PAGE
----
Looking for a Positive Future amid a Sad Present
Copyrighted by Lorna Tedder. Originally published in Third Degree Below.
My mom had a good day yesterday. I’d been worried about how things would go once the crowds had disappeared and Daddy’s absence became more pronounced. But she had, in my opinion, a good day.
There were some shaky times. Like a visit to the cemetery. Like my talking about how hard it can be to learn to sleep alone again. Like the exact details of his last day. Like what it will be like to sit alone at the kitchen table when you’ve spent 60 years sitting across from some- one who isn’t there anymore.
But she spent a lot of time with the girls and a lot with me, and we ran errands and did what we needed to do to get her through the day and the evening, too. We went out to dinner. We watched a movie. We rode around to view the Christmas lights in town. We sat in the rockers on the back porch and talked.
And she looked bravely toward an unknown future and talked about things she’ll do now to fill her time, things she’s never done before or, at least, not in a long time. She looked to the future in a positive way, for the first time I can remember. Her future, not mine. She’s looked to my future…to the girls’ futures…but never to her own in a positive way. Her own future has for so long been so bleak, it rips my heart out to think about it.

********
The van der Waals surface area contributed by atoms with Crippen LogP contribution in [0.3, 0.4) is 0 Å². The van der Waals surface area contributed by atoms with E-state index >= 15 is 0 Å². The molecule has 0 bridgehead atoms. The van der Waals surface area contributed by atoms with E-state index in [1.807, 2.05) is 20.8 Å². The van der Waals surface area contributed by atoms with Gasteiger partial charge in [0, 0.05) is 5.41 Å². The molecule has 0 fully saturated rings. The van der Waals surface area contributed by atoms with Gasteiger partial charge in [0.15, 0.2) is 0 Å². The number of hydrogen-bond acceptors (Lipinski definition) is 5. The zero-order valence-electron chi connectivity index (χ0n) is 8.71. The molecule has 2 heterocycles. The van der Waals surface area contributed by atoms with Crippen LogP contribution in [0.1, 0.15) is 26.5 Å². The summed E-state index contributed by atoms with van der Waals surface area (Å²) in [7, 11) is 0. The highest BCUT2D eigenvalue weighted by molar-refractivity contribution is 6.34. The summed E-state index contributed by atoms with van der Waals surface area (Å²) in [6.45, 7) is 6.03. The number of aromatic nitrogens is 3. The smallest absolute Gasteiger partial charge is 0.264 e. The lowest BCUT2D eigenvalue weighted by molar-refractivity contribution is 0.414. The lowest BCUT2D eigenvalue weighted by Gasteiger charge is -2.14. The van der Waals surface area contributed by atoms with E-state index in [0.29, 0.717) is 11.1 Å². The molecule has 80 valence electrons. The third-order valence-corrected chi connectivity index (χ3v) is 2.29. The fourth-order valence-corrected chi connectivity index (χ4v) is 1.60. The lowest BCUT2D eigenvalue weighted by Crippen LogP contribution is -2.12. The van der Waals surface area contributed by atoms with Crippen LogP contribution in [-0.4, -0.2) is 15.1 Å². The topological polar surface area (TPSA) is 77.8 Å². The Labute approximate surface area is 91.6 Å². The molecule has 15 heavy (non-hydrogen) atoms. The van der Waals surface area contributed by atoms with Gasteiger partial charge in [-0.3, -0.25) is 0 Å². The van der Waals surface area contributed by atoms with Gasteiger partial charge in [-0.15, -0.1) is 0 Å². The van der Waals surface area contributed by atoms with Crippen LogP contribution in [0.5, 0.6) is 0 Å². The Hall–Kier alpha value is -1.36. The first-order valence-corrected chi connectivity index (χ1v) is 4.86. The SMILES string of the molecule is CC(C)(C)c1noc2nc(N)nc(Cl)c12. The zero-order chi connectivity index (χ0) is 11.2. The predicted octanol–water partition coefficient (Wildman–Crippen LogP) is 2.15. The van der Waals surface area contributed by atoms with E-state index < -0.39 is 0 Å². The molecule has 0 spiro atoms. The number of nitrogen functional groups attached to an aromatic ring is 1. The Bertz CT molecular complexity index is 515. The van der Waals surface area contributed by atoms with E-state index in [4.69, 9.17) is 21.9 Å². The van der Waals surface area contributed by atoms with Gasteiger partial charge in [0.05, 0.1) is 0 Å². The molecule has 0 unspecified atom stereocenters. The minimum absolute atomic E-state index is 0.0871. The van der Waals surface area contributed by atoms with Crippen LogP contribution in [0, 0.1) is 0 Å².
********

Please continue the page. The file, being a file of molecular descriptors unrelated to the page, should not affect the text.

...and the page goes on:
This time, for once, wasn’t about the dread of Daddy’s illness getting worse. It wasn’t about the worry of what might happen to him next. All the worst has happened now. All that is behind her now.
Our focus, as children and grandchildren, has shifted from Daddy to her. To whether she’ll be okay. To what vultures are waiting to descend and try to get a handout (be warned: Archangel Michael is on the job!). To which old men are going to realize how good my mama looks for a woman in her late 70’s and start hanging around. To whether she can write a new life plan for what she wants to do with the rest of her life.
Her own focus can now shift to her, too. For as long as I can remember, her focus has been on her children and grandchildren, and on Daddy. Never on herself.
Amid all the sadness of this past week, this is a moment of celebration, seeing her think for once of her own future, of her own potential for happiness. She’s always had someone else to put ahead of herself. It’s finally her turn. Amid the grief, it’s finally her turn, and I’m so wanting her to be happy again.